Editorial Note

The list of persons present is taken from the Log, ante, p. 846, except for Mary Churchill, whose presence is noted in an informal [Page 966] memorandum by Harriman, which also contains the following information concerning the discussion at dinner:

“The President came into the room first after some of us already had arrived, saying ‘We are both mad.’ He referred to the Prime Minister’s and his annoyance over the most recent cable from ‘Uncle Jo’.1 His anger took the form of making him gayer than usual both before and after dinner. The ‘PM’, however, arrived with a scowl and never really got out of his ill humor all evening—up to three A.M. when I left.2

“I asked the President if he recalled the sentence in a cable that went to Jo from the ‘PM’ in which he said ‘I am entirely unmoved by your statement.’3 I said the Prime Minister had shown me this cable and asked for comments. My only comment had been asking him whether this sentence was entirely accurate. The President roared with laughter and much to my embarrassment proceeded to tell the story to the ‘PM’ when he came in. Needless to say it not only fell flat but bounced in my direction. With a scowl he said ‘impudence’.” (Harriman Papers)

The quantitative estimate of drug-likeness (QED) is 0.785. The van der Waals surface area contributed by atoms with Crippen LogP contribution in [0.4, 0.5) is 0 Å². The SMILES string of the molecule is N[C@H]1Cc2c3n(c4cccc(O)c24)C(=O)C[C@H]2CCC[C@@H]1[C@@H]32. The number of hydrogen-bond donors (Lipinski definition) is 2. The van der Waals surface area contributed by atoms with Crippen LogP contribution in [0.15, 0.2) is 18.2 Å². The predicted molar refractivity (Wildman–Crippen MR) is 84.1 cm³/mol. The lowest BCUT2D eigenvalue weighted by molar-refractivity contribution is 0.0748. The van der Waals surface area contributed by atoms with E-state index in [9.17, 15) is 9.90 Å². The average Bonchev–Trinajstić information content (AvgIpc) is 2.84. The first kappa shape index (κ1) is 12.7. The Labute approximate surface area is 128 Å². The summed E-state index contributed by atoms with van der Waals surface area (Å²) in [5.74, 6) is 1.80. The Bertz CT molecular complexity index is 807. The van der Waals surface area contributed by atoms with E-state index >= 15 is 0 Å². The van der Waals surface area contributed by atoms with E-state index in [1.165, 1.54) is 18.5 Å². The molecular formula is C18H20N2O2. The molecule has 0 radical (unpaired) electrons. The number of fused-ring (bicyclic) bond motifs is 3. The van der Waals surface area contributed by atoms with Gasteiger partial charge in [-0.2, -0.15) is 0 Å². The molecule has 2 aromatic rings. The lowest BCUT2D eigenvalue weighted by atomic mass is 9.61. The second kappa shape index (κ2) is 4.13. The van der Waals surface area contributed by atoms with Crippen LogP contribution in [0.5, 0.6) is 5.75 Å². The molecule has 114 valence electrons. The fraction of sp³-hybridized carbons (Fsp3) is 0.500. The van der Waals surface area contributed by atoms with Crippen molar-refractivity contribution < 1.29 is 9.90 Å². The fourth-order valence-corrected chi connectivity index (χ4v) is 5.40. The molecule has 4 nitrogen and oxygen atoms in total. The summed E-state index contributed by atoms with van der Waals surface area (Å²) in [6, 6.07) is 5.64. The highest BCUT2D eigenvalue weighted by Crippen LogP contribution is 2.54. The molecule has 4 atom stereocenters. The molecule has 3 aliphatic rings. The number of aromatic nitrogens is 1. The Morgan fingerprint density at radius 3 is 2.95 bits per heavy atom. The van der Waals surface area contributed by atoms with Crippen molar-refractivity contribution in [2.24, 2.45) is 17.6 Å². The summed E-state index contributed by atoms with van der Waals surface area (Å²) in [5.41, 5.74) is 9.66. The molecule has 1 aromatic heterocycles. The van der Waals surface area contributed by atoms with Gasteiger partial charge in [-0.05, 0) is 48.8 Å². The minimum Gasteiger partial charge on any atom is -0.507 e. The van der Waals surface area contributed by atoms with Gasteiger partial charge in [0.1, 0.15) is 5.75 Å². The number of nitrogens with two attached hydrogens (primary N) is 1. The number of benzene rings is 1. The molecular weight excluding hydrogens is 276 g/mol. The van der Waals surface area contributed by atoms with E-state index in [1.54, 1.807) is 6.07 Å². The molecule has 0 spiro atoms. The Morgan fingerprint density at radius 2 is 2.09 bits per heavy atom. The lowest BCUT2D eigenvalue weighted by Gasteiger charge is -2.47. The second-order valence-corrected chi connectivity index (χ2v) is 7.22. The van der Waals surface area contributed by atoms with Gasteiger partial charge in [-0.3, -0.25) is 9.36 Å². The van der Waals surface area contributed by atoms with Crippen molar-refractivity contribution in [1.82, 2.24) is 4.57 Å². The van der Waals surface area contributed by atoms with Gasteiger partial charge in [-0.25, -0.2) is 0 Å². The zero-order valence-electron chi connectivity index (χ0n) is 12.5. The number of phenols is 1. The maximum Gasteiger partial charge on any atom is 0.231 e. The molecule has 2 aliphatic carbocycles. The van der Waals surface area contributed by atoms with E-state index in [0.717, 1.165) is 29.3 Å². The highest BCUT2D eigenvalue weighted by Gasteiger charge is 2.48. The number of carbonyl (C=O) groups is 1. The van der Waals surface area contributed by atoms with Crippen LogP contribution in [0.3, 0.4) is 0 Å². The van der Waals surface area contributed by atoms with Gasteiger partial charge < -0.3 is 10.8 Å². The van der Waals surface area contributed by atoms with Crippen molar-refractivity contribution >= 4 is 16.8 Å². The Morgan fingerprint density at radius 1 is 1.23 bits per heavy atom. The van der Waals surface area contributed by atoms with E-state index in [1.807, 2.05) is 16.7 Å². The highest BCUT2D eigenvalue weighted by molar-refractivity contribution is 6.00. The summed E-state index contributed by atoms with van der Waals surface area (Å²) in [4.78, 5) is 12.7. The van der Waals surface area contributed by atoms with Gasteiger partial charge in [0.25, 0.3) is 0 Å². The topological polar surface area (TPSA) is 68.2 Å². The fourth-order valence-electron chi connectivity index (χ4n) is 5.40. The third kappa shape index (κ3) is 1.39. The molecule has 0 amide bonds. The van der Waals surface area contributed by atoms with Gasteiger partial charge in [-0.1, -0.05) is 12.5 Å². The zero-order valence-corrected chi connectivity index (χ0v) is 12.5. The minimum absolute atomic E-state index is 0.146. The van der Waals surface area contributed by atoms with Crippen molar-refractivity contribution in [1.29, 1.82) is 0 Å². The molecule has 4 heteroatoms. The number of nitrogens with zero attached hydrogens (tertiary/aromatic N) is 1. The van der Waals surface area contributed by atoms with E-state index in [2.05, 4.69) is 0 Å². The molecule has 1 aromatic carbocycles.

1. Post, p. 1086.
  2. According to the Log, ante, p. 846, Roosevelt and his party had left Quebec for Ottawa at 11 p.m., August 24, 1943 and Churchill had accompanied him to the train.
  3. The reference is to a message from Churchill to Stalin dated June 27, 1943. See Stalin’s Correspondence, vol. i, p. 140.